On the up · 23 February 2016

“Try to avoid starting a business on your own, ” urges Scenes of Reason founder

Scenes of Reason claims to decode politics in an "accessible,  impartial and engaging" way
Scenes of Reason claims to decode politics in an “accessible, impartial and engaging” way
Now growing into a successful digital news platform with some impressive partners, entrepreneurshiphasn’t always been smooth for Olivia Cappuccini. She started the businessall by herself and has found decision making hard, but has big plans for Scenes of Reason.

The enterprise calls Bathtub 2 Boardroom home, spending itsdays building the foundations of theearly-stage business with a network of mentors, professional advisors andother diverse startups.

(1) Who are you and what’s your business?

Hiya! My name is Olivia CappuccinI and I am the founder of’scenes of Reason. The businessis a digital news platform that decodes politics, current affairs and news using quirky video and short form explainers.

(2) How long have you been around for?

Just under a year, we launched in March 2015 ahead of the general election with a series of videos aimed to combat first time voting apathy.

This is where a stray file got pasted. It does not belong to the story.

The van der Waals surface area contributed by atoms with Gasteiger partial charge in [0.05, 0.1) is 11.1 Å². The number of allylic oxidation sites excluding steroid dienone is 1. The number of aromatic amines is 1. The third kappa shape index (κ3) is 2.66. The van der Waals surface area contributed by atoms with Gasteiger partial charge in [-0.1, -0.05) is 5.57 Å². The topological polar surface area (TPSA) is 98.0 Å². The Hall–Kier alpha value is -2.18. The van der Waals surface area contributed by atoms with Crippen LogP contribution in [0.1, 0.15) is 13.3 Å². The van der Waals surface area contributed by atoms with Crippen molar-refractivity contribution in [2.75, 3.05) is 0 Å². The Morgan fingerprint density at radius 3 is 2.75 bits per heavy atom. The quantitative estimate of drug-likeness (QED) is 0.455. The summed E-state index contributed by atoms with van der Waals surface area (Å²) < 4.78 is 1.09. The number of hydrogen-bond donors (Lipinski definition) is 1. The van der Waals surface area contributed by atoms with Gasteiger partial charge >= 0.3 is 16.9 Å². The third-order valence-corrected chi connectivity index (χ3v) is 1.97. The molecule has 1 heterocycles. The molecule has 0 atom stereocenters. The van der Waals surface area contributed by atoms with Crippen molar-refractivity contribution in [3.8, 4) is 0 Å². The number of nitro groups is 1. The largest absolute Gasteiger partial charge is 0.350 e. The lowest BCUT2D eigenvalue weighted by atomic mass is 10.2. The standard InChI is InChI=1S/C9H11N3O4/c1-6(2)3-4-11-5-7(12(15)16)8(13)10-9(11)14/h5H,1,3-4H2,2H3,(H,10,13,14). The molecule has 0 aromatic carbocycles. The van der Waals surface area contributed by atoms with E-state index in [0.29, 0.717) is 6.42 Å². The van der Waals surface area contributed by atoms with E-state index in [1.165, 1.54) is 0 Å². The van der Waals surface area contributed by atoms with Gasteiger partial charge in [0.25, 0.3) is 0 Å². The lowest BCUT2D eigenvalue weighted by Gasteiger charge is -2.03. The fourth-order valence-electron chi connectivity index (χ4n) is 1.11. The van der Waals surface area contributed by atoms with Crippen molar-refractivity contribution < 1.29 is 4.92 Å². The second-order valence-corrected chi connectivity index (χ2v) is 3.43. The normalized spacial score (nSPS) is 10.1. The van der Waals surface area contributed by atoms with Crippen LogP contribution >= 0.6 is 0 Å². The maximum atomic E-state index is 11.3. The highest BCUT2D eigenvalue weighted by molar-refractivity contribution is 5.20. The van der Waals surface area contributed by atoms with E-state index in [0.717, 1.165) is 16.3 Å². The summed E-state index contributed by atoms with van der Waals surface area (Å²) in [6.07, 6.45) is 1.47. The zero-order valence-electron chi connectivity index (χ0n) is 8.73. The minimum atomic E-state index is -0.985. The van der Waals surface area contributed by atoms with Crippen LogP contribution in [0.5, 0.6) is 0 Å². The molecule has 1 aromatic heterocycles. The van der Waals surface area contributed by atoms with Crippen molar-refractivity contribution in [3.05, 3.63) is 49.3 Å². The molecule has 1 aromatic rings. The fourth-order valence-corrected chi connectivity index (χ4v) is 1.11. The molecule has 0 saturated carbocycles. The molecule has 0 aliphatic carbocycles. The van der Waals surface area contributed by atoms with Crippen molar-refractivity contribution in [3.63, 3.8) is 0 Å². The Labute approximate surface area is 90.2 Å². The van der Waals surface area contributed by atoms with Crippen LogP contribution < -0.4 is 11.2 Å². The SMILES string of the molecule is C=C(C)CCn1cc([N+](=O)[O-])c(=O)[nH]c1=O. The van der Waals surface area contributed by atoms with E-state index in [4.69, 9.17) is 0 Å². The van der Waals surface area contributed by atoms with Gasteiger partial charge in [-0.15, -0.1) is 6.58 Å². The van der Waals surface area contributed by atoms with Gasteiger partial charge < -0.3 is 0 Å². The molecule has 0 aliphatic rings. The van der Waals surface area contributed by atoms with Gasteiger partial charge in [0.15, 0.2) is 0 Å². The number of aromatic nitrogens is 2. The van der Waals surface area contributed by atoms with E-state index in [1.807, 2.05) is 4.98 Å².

(3) How do you make money?

We make money by co-creating video content and distributing to other publishers who don’t have in house video teams or our mad creative skills. Once we have built a critical mass we will begin to natively advertise.

(4) What makes you different and why should people take notice?

We’re independent and we keep our personal opinions independent to our work. Our job is to educate through storytelling, provide two narratives not one, unashamedlyanswer basic questions, offer context, and pull that all together into highly energetic short media forms.

(5) What was key in terms of getting started?

Supportive people to give you confidence. I never acquired a journalism degree, or something to say you officially have a qualification to make Scenes of Reason. I had enough people in the industry to confirm my belief that if you’re trying something new, completing a traditional journalism course will conform your creative ability. You’re always going to make mistakes, the sooner you get it out there, the sooner you make the mistakes and learn from them. No-one can prepare you for the startup world.

(6) What’s your biggest achievement to date?

Establishing key partnerships with some big players in the media space, and not justtraditionalmedia but organisations who agree withour ethos: that honest storytelling is the only way. We’ve already had the pleasure of collaborating with Huffington Post, change.organd openDemocracy. Working with those organisations validate what I set out to do and nothing can be more fulfilling than knowing your idea is worth something not just a fantasy.

(7) What setbacks have you had along the way?


 
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Hunter Ruthven was previously editor of Business Advice. He was also the editor of Real Business, the UK's most-read website for entrepreneurs and business leaders at the helm of growing SMEs.

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